On the other hand, for both group A (ivermectin-treating on day 3 PI) and group B (levamisole-treating on day 3 PI), in different organs, there were no significant differences in reduction percentage. In contrast, treatments conducted on day 14 PI manifested the difference. Ivermectin administered in group D showed much lower larval reduction percentage in the brain (23.8%) than in other organs (79.9% in the intestinal organs and 76.9% in the skeletal muscle). For levamisole used in group E, reduction percentages in the brain and skeletal muscle (24.9% and 33.5%, respectively) were much lower than that in intestinal organs (79.9%). It was remarkable that, in the brain, efficacy of treatments on day 14 PI (group D: 23.8%; group E: 42.9%) was much lower than those on day 3 PI (group A: 76.5%; group B: 70.6%).


The goal of this study was to compare the efficacy of ivermectin and levamisole for control of B. transfuga larvae in mice and whether ivermectin offered advantages to limit B. transfuga larval migrans in various organs, not only the brain.
The data demonstrated that ivermectin and levamisole were both useful in control of B. transfuga larvae in mice but at different rates. In addition, both of the 2 drugs were found to be more efficacious for migrating larvae than for encapsulated larvae. In the mass, ivermectin was superior to levamisole with regard to decreasing both free and encapsulated larvae. However, ivermectin had little effect on B. transfuga larvae invading into the brain. This result coincided with that obtained by Kazacos [4]. Comfortably, our study showed that ivermectin was capable of reducing the larvae in other organs, including liver, lungs, intestinal wall, and muscle. Levamisole, on the other hand, showed steady qualities on control of visceral larva migrans. However, it seemed to be failed to deal with larval granulomas in the skeletal muscle and brain.
As is known to all, administration of ivermectin via subcutaneous injection can achieve the greatest bioavailability. Due to its high lipophilic nature, ivermectin is extensively distributed in the organism. Moreover, its extremely low water solubility and its precipitation in subcutaneous tissues favours slow absorption from the injection site, leading to a long duration of activity [12]. In relative terms, administered by intramuscular injection, levamisole can distribute broadly as well, and be absorbed quickly, but fails to prolong presence in the blood stream.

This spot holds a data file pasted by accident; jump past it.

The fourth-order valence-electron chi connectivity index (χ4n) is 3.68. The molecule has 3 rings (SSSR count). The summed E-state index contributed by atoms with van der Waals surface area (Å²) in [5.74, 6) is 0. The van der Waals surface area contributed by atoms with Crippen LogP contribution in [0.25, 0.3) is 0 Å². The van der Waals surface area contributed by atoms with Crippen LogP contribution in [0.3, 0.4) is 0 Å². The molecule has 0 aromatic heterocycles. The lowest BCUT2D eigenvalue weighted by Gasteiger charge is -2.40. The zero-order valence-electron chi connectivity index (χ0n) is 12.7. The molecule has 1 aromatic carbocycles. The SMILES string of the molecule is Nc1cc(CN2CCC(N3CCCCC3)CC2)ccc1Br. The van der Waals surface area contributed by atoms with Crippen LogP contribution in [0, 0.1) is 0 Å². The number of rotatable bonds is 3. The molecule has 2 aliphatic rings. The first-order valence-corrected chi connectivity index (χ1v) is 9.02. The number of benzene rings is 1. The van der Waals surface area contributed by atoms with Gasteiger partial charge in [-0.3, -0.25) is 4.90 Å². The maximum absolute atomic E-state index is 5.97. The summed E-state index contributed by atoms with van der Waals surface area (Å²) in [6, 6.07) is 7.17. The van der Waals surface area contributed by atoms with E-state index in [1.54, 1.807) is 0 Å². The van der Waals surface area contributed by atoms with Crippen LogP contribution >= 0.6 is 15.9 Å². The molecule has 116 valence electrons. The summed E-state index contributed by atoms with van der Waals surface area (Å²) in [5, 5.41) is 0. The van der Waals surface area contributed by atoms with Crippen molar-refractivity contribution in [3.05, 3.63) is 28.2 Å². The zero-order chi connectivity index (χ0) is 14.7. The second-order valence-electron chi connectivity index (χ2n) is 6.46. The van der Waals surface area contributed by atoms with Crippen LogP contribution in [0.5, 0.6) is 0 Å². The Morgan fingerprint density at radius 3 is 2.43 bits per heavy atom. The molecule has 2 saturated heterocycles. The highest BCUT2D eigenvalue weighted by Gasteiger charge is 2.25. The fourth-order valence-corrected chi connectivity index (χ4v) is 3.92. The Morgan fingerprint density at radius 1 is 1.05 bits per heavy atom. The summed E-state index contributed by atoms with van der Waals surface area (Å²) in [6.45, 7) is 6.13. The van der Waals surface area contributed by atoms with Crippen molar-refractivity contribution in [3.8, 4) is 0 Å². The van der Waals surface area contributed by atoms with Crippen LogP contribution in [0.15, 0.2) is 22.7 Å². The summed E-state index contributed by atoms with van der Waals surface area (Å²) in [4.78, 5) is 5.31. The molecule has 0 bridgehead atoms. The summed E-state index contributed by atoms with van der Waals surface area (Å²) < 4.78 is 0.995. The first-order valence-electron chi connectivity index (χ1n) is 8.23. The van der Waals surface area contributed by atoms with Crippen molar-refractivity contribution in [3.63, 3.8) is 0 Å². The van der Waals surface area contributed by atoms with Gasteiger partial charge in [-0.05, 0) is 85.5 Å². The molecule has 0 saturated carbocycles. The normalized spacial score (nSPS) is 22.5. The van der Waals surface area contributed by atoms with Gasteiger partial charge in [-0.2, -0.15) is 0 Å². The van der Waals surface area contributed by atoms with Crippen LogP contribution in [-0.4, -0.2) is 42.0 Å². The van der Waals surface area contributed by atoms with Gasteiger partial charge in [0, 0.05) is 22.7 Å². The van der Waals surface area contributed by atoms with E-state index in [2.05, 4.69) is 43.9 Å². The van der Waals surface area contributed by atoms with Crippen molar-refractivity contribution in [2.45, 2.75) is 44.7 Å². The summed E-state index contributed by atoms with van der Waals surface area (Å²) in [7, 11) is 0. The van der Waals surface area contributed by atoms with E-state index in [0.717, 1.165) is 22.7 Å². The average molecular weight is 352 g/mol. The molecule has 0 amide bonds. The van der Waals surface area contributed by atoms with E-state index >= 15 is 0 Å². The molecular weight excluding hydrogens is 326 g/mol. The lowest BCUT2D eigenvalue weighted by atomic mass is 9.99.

Ivermectin acts by binding to a glutamate-gated chloride channel receptor in nematode and arthropod nerve cells, and also increases the release of γ-aminobutyric acid (GABA) from synaptosomes of the nervous system and blocks the transmission of nervous stimuli to muscles resulting in flaccid paralysis of affected parasites, followed by their death or expulsion [13,14].
On the other hand, levamisole is agonists at nicotinic acetylcholine receptors of nematode muscles and cause spastic paralysis. However, it seems that levamisole can not kill larvae in tissues immediately, as well as adult worms. In normal times, after administration with levamisole, gastrointestinal nematodes expelled with feces are still alive. Furthermore, as an immunoregulatory agent, levamisole simulates the thymic hormone thymopoietin, which probably targets at the stimulation of phagocytosis and regulatory T cells to restore homeostasis in a perturbed immune system [15]. So, there is every reason to believe that the efficacy of levamisole against larvae in the tissues, to a great extent, depends on the immunocompetence of the hosts. Comparatively speaking, the mechanism of action of ivermectin may be more direct and effective. All the features of pharmacokinetic and mode of action which we mentioned above should successfully explain the difference between the 2 drugs in the efficacy against B. transfuga larvae.
All previous treatment attempts of which the authors are aware indicate that ivermectin is unsuccessful in NLM treatment, because in mammals ivermectin apparently is excluded from the CNS by the blood-brain barrier (BBB) [4,16]. The present study proved the viewpoint again, as the efficacy of ivermectin in the brain of groups A and D were only 76.5% and 23.8%, respectively. However, the significant difference between the 2 sets of data meant that it could markedly prevent motile larvae from invading into the brain in the early stage of infection. The efficacy of levamisole in the brain of group E mice (42.9%), even though in a low level, was much higher than that of ivermectin in group D (23.8%). This phenomenon conformed to the distribution of unbound levamisole in the anesthetized rat brains, as Lin and Tsai described [17]. It is indicated that levamisole should cross BBB more easily.